2015 is the hundredth anniversary of one of the most important, yet little remembered, years in the history of Britain and her armed forces. Often overshadowed by the rush to war in 1914 and the momentous offensive on the Somme in 1916, the battles that the British Expeditionary Force fought on the Western Front in 1915 (as well as the tragic Gallipoli campaign in the Mediterranean), were a key stage in the development of modern warfare.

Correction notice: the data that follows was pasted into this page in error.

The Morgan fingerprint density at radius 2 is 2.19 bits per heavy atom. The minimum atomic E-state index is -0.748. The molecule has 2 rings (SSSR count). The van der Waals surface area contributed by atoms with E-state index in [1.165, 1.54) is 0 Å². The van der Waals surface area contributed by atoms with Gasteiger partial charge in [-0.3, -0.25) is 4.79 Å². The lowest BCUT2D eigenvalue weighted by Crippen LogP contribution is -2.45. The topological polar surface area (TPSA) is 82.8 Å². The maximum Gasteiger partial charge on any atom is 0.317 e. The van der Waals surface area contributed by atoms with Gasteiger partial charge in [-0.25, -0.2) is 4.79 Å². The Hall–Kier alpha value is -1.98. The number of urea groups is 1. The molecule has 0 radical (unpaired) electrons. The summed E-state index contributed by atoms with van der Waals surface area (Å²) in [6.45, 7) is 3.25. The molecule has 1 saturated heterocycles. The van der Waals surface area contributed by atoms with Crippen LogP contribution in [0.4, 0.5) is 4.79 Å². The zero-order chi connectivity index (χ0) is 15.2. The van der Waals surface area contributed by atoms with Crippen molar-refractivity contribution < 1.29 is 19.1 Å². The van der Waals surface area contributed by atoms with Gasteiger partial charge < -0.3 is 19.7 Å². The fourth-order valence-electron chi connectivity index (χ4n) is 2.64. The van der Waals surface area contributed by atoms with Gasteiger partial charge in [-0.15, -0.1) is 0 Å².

In France and Belgium, the British fought in a variety of offensive and defensive actions throughout the year, most notably at Neuve Chapelle (10-12 March), Aubers Ridge (9 May), Second Ypres (22 April – 25 May), Festubert (15-27 May) and Loos (25 September – 13 October). Of these, the battle of Loos was the biggest. When it was fought it was the largest land battle in British military history, witnessing the first British use of poison chlorine gas (in bulky cylinders placed in the front line), and the debut of elements of Lord Kitchener’s New Army (composed of citizen volunteers), which had been raised after the outbreak of war. It was also the first time the British experienced the huge cost of major continental campaigns, suffering over 60,000 casualties in little over three weeks – with, on average, British divisions suffering a higher number of men killed in action than would be seen on the infamous 1 July 1916, ‘the first day on the Somme’. Yet this remains largely unknown.